|Offline painting on Bailey Island earlier this autumn.|
Although I can be quite social and outgoing, by nature I'm a hermit. When I write fiction, I disconnect from the internet and only answer phone calls from my children. The places where I paint my watercolors often lack cellphone reception, but that is a plus. Solitude allows me to slip into a meditative state of creative concentration. Still, as much as I need isolation to work, I crave social connection too. Face time is best, but the internet is useful for one who lives in a remote location.
For years, blogging and email sufficed to maintain distant connections, but after Sandy struck, I lost contact even without losing power myself. I worried about friends and family in NYC and others in neighboring states. When emails remained unanswered, I joined Facebook and twitter to track down loved ones and blog buddies. Borrowed internet provided time for only a quick tweet or Facebook update, but it was enough to let me know they were okay. Technology is a marvel, a virtual campfire, as others have said. It warms our souls.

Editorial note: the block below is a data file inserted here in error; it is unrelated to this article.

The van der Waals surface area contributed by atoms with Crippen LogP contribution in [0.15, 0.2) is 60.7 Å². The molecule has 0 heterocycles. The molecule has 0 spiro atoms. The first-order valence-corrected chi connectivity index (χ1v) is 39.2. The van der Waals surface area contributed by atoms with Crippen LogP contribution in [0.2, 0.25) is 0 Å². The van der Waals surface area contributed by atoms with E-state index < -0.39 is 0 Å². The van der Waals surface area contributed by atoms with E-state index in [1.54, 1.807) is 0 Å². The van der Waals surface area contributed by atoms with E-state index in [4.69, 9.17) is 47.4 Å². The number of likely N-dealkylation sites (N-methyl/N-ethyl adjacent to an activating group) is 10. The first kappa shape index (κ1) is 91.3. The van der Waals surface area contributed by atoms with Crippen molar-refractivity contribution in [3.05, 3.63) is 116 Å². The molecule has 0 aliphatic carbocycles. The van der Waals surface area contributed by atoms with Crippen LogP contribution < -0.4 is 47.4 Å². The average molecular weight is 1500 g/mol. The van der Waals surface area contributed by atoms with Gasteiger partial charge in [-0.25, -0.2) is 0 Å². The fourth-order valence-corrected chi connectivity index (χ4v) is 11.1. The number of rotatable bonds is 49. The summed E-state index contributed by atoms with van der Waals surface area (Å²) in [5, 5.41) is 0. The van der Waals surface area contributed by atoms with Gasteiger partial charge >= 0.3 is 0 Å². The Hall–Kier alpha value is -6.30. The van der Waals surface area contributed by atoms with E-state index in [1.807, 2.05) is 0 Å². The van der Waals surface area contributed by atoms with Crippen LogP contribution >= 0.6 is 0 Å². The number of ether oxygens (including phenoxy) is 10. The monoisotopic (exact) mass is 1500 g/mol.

In some ways, I prefer the simplicity of twitter, but due to the public nature of tweets, it's better suited for work connections like my Linkedin account.
So now this Maine hermit is:
updating on Facebook
and linking on Linkedin.
It's a 5-ring circus if you add
my website as a virtual art gallery.
Some have managed online multiplicity by posting simultaneously to all forums, but I don't think that approach usually works. Disconnect and redundancy happens. It looks unprofessional to whine about your kid's fever to business associates.
I'm concerned by how much personal information is out there for all to read. My guiding principle is to assume the last person I'd want to read my update will share it with a thousand clients. Think before posting.
Question: how do you manage this online cacophony and still find time for life offline?
|Scout at Popham Beach last year.|